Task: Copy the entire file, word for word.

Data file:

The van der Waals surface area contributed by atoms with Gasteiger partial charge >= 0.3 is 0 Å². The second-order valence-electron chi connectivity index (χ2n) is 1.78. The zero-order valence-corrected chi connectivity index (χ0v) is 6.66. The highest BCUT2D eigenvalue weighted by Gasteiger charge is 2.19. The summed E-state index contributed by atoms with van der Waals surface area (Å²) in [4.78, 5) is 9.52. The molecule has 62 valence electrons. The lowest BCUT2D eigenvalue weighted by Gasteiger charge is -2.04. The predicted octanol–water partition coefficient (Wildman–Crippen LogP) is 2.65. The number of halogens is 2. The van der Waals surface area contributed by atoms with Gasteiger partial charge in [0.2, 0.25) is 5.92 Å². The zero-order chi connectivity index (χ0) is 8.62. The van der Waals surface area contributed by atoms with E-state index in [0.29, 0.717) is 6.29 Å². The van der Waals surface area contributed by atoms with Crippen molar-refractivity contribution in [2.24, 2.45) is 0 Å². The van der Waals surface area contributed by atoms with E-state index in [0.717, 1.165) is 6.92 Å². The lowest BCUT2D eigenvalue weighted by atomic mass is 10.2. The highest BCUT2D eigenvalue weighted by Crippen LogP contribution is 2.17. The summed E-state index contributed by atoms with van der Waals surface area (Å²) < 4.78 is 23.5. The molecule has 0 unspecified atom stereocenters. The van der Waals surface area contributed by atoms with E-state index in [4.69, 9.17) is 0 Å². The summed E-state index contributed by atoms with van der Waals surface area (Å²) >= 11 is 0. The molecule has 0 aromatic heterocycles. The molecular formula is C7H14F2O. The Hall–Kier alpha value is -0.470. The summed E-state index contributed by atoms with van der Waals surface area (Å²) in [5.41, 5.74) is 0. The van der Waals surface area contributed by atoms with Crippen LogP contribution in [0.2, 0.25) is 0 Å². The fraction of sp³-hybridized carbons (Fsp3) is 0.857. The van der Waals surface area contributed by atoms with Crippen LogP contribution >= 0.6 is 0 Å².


The van der Waals surface area contributed by atoms with Gasteiger partial charge >= 0.3 is 0 Å². The second-order valence-electron chi connectivity index (χ2n) is 1.78. The zero-order valence-corrected chi connectivity index (χ0v) is 6.66. The highest BCUT2D eigenvalue weighted by Gasteiger charge is 2.19. The summed E-state index contributed by atoms with van der Waals surface area (Å²) in [4.78, 5) is 9.52. The molecule has 62 valence electrons. The lowest BCUT2D eigenvalue weighted by Gasteiger charge is -2.04. The predicted octanol–water partition coefficient (Wildman–Crippen LogP) is 2.65. The number of halogens is 2. The van der Waals surface area contributed by atoms with Gasteiger partial charge in [0.2, 0.25) is 5.92 Å². The zero-order chi connectivity index (χ0) is 8.62. The van der Waals surface area contributed by atoms with E-state index in [0.29, 0.717) is 6.29 Å². The van der Waals surface area contributed by atoms with Crippen molar-refractivity contribution in [2.24, 2.45) is 0 Å². The van der Waals surface area contributed by atoms with E-state index in [0.717, 1.165) is 6.92 Å². The lowest BCUT2D eigenvalue weighted by atomic mass is 10.2. The highest BCUT2D eigenvalue weighted by Crippen LogP contribution is 2.17. The summed E-state index contributed by atoms with van der Waals surface area (Å²) < 4.78 is 23.5. The molecule has 0 unspecified atom stereocenters. The van der Waals surface area contributed by atoms with E-state index in [4.69, 9.17) is 0 Å². The summed E-state index contributed by atoms with van der Waals surface area (Å²) >= 11 is 0. The molecule has 0 aromatic heterocycles. The molecular formula is C7H14F2O. The Hall–Kier alpha value is -0.470. The summed E-state index contributed by atoms with van der Waals surface area (Å²) in [5.41, 5.74) is 0. The van der Waals surface area contributed by atoms with Crippen LogP contribution in [0.2, 0.25) is 0 Å². The fraction of sp³-hybridized carbons (Fsp3) is 0.857. The van der Waals surface area contributed by atoms with Crippen LogP contribution >= 0.6 is 0 Å².